Murderous Reviews: The Dark Vineyard – Martin Walker (Bruno #02) – (2009)
Bruno is another of my favourite detectives. St Denis, in the Dardogne, is a French kind of Midsomer, and St Denis happens to be the domain of Bruno, Chief of Police, a fit young police chief who, between hunting, raising hens, making omelettes and training the local rugby team, somehow finds time to solve crimes and have a complicated love life.
It must be the French air.
An arson attack on an unsanctioned experimental GMO farm generates an investigation by a Brigadier as it appears there was government involvement in the farm. Meanwhile American investors are planning to buy half the valley to mass produce cheap wine. Things get complicated when the chief arson suspect is found dead and Bruno finds himself torn between two lovers, feeling like a fool, as Shakespeare once said.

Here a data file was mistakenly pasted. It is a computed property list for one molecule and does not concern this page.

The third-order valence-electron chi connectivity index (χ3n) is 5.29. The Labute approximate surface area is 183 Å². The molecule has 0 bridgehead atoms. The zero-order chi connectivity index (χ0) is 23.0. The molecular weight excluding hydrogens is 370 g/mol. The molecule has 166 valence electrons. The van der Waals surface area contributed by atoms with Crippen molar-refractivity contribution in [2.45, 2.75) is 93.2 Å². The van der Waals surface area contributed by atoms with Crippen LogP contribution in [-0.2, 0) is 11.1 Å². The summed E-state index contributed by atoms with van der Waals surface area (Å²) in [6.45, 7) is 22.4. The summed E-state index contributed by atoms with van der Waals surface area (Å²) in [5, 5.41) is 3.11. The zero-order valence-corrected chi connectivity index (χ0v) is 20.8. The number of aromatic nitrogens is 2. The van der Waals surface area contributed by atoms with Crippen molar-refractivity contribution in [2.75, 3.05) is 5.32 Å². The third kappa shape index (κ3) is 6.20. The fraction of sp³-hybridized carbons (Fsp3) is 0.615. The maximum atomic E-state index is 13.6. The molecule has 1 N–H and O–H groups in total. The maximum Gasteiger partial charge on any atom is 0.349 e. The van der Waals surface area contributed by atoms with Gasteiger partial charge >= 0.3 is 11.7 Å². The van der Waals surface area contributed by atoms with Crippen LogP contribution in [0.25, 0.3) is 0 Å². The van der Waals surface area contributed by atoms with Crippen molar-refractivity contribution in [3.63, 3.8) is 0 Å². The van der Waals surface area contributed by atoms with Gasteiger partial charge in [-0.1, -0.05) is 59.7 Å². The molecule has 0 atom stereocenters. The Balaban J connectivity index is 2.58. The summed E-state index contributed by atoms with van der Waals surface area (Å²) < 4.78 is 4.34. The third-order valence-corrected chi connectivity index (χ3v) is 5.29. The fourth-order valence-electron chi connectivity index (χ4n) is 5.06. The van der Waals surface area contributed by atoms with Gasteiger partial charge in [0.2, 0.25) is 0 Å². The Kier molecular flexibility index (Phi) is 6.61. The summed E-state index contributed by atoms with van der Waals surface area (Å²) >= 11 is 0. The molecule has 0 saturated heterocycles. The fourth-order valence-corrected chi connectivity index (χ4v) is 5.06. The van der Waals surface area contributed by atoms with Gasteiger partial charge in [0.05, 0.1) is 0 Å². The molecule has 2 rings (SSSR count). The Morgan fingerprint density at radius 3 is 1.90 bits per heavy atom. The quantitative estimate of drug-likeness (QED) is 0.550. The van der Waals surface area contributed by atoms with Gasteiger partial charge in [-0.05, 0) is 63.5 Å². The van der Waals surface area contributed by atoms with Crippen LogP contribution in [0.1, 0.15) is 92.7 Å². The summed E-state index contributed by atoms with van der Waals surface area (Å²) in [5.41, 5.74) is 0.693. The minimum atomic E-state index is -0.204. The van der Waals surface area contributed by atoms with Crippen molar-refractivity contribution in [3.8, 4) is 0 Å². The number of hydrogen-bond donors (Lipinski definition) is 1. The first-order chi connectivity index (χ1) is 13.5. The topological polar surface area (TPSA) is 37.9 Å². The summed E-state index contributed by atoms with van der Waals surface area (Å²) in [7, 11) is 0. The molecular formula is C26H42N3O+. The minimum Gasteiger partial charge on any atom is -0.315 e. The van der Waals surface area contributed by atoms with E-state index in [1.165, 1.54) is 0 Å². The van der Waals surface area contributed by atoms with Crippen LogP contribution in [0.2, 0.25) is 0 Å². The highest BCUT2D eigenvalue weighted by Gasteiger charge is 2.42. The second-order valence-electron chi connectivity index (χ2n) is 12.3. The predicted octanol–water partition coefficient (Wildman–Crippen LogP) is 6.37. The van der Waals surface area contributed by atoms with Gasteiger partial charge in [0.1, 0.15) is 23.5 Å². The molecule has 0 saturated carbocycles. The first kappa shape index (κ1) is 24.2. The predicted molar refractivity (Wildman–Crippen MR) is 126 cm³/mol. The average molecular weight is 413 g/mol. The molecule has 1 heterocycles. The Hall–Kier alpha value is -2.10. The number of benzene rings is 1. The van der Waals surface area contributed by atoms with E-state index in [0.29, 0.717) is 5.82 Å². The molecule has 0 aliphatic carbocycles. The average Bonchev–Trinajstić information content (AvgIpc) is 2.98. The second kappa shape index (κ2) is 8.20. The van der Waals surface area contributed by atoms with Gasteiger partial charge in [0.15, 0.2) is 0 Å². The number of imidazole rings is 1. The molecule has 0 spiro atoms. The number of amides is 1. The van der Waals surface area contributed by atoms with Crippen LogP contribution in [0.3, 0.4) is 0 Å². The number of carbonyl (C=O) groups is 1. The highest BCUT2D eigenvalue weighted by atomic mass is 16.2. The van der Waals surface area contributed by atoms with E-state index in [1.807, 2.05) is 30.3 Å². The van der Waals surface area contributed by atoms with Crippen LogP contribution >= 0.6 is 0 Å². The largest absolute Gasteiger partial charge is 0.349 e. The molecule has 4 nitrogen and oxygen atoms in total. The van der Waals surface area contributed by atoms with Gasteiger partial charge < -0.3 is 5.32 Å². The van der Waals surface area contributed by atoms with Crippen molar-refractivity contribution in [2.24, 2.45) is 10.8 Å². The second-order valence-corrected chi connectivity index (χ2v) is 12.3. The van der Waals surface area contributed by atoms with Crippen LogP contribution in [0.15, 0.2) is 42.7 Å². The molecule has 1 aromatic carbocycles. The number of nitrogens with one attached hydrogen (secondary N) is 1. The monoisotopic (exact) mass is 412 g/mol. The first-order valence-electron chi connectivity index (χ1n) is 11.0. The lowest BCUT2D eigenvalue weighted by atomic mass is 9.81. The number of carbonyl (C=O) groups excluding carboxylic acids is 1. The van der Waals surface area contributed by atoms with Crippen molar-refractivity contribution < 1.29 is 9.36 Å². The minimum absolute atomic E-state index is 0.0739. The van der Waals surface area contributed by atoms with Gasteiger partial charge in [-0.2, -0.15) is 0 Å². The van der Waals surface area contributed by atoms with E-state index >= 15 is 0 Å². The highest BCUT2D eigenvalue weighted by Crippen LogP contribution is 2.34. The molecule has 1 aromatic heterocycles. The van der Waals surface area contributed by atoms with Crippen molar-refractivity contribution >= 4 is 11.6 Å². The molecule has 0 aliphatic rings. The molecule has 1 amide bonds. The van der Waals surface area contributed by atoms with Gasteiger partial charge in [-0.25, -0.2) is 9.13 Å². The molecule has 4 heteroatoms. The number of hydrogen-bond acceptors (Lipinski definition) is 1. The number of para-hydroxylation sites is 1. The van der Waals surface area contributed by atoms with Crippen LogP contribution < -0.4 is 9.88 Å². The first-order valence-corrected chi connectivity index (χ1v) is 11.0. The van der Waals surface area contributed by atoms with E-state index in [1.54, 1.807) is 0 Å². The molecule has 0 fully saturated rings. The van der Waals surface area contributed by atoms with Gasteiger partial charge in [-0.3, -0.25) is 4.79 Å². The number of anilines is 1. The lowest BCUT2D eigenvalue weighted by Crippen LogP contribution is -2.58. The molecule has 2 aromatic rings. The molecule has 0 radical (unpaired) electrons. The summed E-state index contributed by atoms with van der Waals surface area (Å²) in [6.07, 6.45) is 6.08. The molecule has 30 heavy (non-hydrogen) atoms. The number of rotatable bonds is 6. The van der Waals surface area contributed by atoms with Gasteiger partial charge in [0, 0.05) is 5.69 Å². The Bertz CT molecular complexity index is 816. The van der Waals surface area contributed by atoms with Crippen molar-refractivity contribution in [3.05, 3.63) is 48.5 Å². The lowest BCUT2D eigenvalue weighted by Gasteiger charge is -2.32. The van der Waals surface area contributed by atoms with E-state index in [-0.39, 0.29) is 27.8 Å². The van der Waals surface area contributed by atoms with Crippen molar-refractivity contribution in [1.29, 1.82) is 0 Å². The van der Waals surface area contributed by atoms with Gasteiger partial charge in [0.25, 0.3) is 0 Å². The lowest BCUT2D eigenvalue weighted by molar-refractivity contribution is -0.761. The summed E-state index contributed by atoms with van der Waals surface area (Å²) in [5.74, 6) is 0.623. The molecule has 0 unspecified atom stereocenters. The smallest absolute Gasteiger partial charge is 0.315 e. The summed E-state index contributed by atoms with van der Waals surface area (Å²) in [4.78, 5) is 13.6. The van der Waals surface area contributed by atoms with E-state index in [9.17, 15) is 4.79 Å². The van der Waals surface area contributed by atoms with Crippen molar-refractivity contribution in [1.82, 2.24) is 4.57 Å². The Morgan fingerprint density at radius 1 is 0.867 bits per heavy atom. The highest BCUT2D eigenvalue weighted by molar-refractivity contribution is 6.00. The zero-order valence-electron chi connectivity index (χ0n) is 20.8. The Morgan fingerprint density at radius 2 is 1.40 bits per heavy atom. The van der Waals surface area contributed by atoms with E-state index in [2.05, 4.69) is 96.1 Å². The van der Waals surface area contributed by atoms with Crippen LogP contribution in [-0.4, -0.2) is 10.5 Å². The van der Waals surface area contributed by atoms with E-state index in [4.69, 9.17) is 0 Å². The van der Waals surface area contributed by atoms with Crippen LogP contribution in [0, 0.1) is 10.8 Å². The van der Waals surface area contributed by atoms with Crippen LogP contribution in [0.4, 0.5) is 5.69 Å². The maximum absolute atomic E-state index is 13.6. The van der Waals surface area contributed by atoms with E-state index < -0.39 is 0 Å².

I recently criticised a novel which was set in London, but if you didn’t know London, you’d be no better off after reading the book. It might as well have been Hull or Omsk.
Here the setting is so well realised that I ache to be there. It is a separate character in the novel. I want to be invited to Bruno’s dinner where one eats the birds that Bruno shot himself, wiping the plate with fresh bread to make way for the next course and drinking a fantastic variety of local wines.
I don’t care if I’m in line for murder. I am seduced by the writing and the characters and the place.
More Bruno… and more wine please.